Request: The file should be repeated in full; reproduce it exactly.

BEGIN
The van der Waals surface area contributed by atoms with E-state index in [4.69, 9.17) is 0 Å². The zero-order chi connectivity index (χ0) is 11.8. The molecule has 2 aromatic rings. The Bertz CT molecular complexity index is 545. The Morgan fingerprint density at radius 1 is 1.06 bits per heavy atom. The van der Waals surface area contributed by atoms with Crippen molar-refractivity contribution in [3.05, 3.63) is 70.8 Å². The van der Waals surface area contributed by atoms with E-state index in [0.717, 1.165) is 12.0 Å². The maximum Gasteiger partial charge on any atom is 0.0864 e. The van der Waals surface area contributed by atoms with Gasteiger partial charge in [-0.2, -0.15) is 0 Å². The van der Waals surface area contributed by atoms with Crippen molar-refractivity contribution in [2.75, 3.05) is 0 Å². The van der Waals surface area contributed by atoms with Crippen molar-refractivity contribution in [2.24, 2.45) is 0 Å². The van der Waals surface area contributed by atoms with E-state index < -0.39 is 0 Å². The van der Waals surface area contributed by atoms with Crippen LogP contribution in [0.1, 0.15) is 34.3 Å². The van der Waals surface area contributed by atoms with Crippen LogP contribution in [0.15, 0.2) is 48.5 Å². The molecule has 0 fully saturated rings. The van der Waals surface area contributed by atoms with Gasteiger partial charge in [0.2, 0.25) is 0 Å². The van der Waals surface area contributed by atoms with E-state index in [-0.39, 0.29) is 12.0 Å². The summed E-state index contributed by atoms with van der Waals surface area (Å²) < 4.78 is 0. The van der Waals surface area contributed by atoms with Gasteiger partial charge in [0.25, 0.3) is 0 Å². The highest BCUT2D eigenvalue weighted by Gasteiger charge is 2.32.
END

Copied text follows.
The van der Waals surface area contributed by atoms with E-state index in [4.69, 9.17) is 0 Å². The zero-order chi connectivity index (χ0) is 11.8. The molecule has 2 aromatic rings. The Bertz CT molecular complexity index is 545. The Morgan fingerprint density at radius 1 is 1.06 bits per heavy atom. The van der Waals surface area contributed by atoms with Crippen molar-refractivity contribution in [3.05, 3.63) is 70.8 Å². The van der Waals surface area contributed by atoms with E-state index in [0.717, 1.165) is 12.0 Å². The maximum Gasteiger partial charge on any atom is 0.0864 e. The van der Waals surface area contributed by atoms with Gasteiger partial charge in [-0.2, -0.15) is 0 Å². The van der Waals surface area contributed by atoms with Crippen molar-refractivity contribution in [2.75, 3.05) is 0 Å². The van der Waals surface area contributed by atoms with Crippen molar-refractivity contribution in [2.24, 2.45) is 0 Å². The van der Waals surface area contributed by atoms with E-state index < -0.39 is 0 Å². The van der Waals surface area contributed by atoms with Crippen LogP contribution in [0.1, 0.15) is 34.3 Å². The van der Waals surface area contributed by atoms with Crippen LogP contribution in [0.15, 0.2) is 48.5 Å². The molecule has 0 fully saturated rings. The van der Waals surface area contributed by atoms with Gasteiger partial charge in [0.2, 0.25) is 0 Å². The van der Waals surface area contributed by atoms with E-state index in [-0.39, 0.29) is 12.0 Å². The summed E-state index contributed by atoms with van der Waals surface area (Å²) < 4.78 is 0. The van der Waals surface area contributed by atoms with Gasteiger partial charge in [0.25, 0.3) is 0 Å². The highest BCUT2D eigenvalue weighted by Gasteiger charge is 2.32.